Many people are in full countdown mode and the onslaught of Thanksgiving is approaching hurricane force: posts, tweets, recipes, emails, newsletters. I want to encourage you to calm down, take a deep breath and if any of this helps, I’m happy.
This name reversal popped into my head as I was thinking about people worrying about “the whole perfect Thanksgiving thing.” If we focus on the Giving Thanks part rather than the frenzy must-be-perfect event part, we can calm the noise. In a nonsecular, gratitude and appreciation mode, let’s call it GivingThanks instead of Thanksgiving.
- Don’t forget Kitchen Confidence can be yours. Like a personal trainer to help you up your game in the gym, I can come show you skills you’ll use for a lifetime, recipes that’ll make your friends and family swoon- in the comfort of your own kitchen. All for the price of a night out on the town.
Did you know sage can be easily preserved by drying in a microwave or regular oven?
Important things to focus on:
- It’s about gratitude and enjoying our connection to others. Celebrating abundance. Football. Food and maybe overindulging.
- It’s not about being perfect. If you are a giant sweaty stressball when you guests arrive, they’re going to feel uncomfortable. If you’re an amped-up boozy dictator “sit here” “do this” “eat that” you’re no fun. Many of us choose “friendsgivings” to avoid the traumas of forced family fun.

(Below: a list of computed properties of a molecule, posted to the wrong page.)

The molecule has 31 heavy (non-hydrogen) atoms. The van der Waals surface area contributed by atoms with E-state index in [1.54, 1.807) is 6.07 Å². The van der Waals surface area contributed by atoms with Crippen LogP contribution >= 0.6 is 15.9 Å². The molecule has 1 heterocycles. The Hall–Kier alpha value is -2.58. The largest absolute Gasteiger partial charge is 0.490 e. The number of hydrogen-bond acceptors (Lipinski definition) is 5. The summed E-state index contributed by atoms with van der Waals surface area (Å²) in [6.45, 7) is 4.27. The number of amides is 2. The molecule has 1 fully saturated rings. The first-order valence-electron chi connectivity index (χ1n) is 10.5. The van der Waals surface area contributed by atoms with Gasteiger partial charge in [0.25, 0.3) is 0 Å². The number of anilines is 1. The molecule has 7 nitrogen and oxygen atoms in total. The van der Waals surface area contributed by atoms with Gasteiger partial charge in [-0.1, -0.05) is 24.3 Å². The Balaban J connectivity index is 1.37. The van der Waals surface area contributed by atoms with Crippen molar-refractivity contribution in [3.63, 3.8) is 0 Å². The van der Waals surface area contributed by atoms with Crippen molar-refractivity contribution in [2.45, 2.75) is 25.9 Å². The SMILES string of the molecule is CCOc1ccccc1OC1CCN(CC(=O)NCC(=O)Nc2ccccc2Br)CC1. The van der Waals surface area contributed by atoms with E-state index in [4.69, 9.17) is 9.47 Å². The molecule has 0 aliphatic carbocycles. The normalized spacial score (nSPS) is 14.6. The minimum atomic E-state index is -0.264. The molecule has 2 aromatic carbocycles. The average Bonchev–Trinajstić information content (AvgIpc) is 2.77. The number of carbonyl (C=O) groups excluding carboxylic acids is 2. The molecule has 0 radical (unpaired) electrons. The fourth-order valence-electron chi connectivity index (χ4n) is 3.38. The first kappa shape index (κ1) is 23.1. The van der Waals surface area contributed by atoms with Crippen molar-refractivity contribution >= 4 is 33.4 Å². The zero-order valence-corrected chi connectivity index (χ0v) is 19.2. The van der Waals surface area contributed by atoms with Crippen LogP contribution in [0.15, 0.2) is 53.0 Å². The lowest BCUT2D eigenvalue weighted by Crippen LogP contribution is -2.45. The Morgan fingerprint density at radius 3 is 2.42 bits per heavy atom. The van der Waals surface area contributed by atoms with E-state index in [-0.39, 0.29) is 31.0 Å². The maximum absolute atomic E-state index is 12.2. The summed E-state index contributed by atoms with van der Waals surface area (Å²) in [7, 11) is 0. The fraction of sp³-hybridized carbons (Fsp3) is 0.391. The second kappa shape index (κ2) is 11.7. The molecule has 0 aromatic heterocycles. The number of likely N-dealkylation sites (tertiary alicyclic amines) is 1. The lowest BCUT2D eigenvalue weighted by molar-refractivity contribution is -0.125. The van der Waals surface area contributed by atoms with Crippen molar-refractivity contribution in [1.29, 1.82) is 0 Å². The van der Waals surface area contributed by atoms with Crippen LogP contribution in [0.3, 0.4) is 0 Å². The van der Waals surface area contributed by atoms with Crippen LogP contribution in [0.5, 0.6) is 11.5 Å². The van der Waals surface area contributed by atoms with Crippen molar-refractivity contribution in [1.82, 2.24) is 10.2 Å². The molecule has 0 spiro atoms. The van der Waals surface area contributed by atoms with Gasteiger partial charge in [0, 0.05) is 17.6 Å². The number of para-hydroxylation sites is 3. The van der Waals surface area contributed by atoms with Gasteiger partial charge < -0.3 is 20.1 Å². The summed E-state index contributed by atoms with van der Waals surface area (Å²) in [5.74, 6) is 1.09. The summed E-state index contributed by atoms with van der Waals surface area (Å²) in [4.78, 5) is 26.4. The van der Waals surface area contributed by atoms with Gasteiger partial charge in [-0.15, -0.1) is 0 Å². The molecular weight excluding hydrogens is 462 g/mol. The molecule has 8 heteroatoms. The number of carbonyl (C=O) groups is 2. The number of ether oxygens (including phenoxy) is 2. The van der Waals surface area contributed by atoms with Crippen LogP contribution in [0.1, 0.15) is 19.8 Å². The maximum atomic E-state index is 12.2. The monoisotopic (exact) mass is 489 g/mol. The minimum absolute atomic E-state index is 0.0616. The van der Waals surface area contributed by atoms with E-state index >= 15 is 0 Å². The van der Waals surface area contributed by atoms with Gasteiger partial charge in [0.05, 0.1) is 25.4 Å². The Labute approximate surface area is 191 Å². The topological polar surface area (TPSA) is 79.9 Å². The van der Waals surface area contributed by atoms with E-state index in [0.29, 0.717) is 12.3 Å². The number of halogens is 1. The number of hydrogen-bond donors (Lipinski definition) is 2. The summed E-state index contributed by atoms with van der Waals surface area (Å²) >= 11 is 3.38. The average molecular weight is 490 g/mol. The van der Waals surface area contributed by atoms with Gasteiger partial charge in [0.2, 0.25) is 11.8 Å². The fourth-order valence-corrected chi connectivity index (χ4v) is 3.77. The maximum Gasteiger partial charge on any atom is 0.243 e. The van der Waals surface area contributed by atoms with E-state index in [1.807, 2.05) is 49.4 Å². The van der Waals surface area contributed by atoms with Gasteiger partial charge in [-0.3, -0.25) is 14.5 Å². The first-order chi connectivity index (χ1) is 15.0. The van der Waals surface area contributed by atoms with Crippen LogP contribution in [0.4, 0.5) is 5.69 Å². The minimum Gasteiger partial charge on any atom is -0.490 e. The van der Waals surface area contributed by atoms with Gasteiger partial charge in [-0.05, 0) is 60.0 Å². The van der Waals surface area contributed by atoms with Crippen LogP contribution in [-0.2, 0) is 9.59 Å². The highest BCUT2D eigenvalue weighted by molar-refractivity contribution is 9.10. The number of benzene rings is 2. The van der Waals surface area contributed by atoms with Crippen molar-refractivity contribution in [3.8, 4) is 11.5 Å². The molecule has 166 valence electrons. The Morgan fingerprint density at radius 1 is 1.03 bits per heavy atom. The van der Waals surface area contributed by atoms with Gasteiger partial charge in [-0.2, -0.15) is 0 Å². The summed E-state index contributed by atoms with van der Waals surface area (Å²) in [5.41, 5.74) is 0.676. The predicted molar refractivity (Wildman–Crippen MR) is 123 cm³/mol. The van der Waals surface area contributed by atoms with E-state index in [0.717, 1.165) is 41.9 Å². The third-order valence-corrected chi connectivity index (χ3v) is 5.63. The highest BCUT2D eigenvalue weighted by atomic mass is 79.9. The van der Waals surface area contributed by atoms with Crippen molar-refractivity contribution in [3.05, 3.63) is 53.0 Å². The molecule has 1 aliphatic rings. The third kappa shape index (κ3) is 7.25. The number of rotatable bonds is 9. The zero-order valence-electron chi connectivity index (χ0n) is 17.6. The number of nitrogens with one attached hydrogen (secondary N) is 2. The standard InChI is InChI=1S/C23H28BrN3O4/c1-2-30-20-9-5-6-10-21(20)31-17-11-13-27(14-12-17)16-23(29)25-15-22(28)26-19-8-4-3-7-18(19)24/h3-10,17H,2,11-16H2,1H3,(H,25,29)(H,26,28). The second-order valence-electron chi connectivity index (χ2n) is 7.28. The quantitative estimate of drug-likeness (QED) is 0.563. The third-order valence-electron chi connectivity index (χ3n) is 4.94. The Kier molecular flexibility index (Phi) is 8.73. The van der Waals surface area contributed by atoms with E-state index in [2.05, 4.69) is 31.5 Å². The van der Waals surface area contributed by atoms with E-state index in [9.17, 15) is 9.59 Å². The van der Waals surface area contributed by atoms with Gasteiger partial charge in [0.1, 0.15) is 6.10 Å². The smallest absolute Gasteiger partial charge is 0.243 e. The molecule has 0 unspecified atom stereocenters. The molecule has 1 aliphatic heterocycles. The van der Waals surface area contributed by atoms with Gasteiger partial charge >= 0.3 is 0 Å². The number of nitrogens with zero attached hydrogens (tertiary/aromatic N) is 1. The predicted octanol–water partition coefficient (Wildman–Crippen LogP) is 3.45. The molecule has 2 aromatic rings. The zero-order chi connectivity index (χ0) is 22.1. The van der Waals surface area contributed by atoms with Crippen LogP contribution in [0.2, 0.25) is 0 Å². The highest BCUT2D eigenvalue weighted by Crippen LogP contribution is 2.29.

- If people at your table care more about the spot on the glass or the dustball in the corner, I’m hereby giving you permission to cross them off the list next year.
So, how to relax in the face of the tidal wave of new recipes to try, new craft projects to find time for, the urgings to create the perfect tablescape?
Plan the work, work the plan
Do three things today that will pay dividends next week. Now is the time to:
1. Make your menu. What are the dishes you must have on the menu? For us, it’s Turkey, Dressing/stuffing, mashed potatoes and gravy, bourbon sweet potatoes (AKA Jack’s Killer Sweets), gravy, cranberry sauce, pumpkin pie.
Thanksgiving tends to be a menu that writes itself. Many of us long to try new inventive recipes or twists on classics while many at the table want the meal to be exactly the same as it is every year. Here’s one compromise: Make all the longed for classics, just as you always do. People do crave familiar routines and these create a sense of tradition that reinforces the ritual we love. Allow yourself to add one new dish to try if you’re so inclined and IF you can do so without stressing yourself out. We tried the sage butter sweet & white potato casserole one year and liked it so much, it got adopted. Yes, that means we have three potato dishes but if you have potato lovers at the table and more than a few, not a problem. We’re a small group this year so I may skip this.
Recipes for vegetarians, vegans, and others.
2. Finalize your guest list.